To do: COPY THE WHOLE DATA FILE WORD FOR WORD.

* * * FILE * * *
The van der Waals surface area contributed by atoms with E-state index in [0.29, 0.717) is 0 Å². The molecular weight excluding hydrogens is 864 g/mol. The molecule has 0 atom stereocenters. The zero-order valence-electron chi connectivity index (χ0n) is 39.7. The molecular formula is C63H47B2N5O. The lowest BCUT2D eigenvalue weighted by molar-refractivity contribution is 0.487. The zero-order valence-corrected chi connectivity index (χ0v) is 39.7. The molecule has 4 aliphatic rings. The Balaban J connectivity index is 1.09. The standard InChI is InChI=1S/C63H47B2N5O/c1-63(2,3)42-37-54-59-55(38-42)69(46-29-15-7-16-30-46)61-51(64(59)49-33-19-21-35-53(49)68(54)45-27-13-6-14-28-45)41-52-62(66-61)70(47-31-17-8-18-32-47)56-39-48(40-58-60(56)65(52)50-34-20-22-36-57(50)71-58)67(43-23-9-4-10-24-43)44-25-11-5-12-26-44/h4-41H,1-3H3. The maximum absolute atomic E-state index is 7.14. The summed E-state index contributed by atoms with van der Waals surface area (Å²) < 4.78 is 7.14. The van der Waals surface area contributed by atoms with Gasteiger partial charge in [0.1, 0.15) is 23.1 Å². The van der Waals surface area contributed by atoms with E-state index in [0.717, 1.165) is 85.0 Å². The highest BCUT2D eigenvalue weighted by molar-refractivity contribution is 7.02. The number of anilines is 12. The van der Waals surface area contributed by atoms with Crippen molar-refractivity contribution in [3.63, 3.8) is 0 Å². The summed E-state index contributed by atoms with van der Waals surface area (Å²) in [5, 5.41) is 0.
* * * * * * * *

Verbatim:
The van der Waals surface area contributed by atoms with E-state index in [0.29, 0.717) is 0 Å². The molecular weight excluding hydrogens is 864 g/mol. The molecule has 0 atom stereocenters. The zero-order valence-electron chi connectivity index (χ0n) is 39.7. The molecular formula is C63H47B2N5O. The lowest BCUT2D eigenvalue weighted by molar-refractivity contribution is 0.487. The zero-order valence-corrected chi connectivity index (χ0v) is 39.7. The molecule has 4 aliphatic rings. The Balaban J connectivity index is 1.09. The standard InChI is InChI=1S/C63H47B2N5O/c1-63(2,3)42-37-54-59-55(38-42)69(46-29-15-7-16-30-46)61-51(64(59)49-33-19-21-35-53(49)68(54)45-27-13-6-14-28-45)41-52-62(66-61)70(47-31-17-8-18-32-47)56-39-48(40-58-60(56)65(52)50-34-20-22-36-57(50)71-58)67(43-23-9-4-10-24-43)44-25-11-5-12-26-44/h4-41H,1-3H3. The maximum absolute atomic E-state index is 7.14. The summed E-state index contributed by atoms with van der Waals surface area (Å²) < 4.78 is 7.14. The van der Waals surface area contributed by atoms with Gasteiger partial charge in [0.1, 0.15) is 23.1 Å². The van der Waals surface area contributed by atoms with E-state index in [0.717, 1.165) is 85.0 Å². The highest BCUT2D eigenvalue weighted by molar-refractivity contribution is 7.02. The number of anilines is 12. The van der Waals surface area contributed by atoms with Crippen molar-refractivity contribution in [3.63, 3.8) is 0 Å². The summed E-state index contributed by atoms with van der Waals surface area (Å²) in [5, 5.41) is 0.